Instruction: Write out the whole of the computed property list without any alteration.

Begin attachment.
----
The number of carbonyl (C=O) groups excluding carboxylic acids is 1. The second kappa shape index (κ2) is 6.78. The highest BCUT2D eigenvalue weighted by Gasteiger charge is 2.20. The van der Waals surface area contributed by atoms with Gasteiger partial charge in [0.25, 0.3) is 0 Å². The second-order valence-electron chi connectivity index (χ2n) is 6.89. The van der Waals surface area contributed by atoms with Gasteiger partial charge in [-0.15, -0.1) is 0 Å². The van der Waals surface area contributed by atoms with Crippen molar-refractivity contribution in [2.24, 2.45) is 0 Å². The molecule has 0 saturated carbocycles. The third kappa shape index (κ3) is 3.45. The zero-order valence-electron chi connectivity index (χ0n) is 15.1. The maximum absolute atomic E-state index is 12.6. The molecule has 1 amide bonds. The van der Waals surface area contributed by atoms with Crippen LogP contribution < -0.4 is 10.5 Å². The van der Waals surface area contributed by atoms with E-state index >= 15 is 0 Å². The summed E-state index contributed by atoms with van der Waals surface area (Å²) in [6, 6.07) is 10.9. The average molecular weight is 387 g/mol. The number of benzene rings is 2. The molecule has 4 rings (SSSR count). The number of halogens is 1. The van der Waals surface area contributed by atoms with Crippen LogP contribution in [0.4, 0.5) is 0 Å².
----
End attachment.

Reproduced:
The number of carbonyl (C=O) groups excluding carboxylic acids is 1. The second kappa shape index (κ2) is 6.78. The highest BCUT2D eigenvalue weighted by Gasteiger charge is 2.20. The van der Waals surface area contributed by atoms with Gasteiger partial charge in [0.25, 0.3) is 0 Å². The second-order valence-electron chi connectivity index (χ2n) is 6.89. The van der Waals surface area contributed by atoms with Gasteiger partial charge in [-0.15, -0.1) is 0 Å². The van der Waals surface area contributed by atoms with Crippen molar-refractivity contribution in [2.24, 2.45) is 0 Å². The molecule has 0 saturated carbocycles. The third kappa shape index (κ3) is 3.45. The zero-order valence-electron chi connectivity index (χ0n) is 15.1. The maximum absolute atomic E-state index is 12.6. The molecule has 1 amide bonds. The van der Waals surface area contributed by atoms with Crippen LogP contribution < -0.4 is 10.5 Å². The van der Waals surface area contributed by atoms with E-state index >= 15 is 0 Å². The summed E-state index contributed by atoms with van der Waals surface area (Å²) in [6, 6.07) is 10.9. The average molecular weight is 387 g/mol. The number of benzene rings is 2. The molecule has 4 rings (SSSR count). The number of halogens is 1. The van der Waals surface area contributed by atoms with Crippen LogP contribution in [0.4, 0.5) is 0 Å².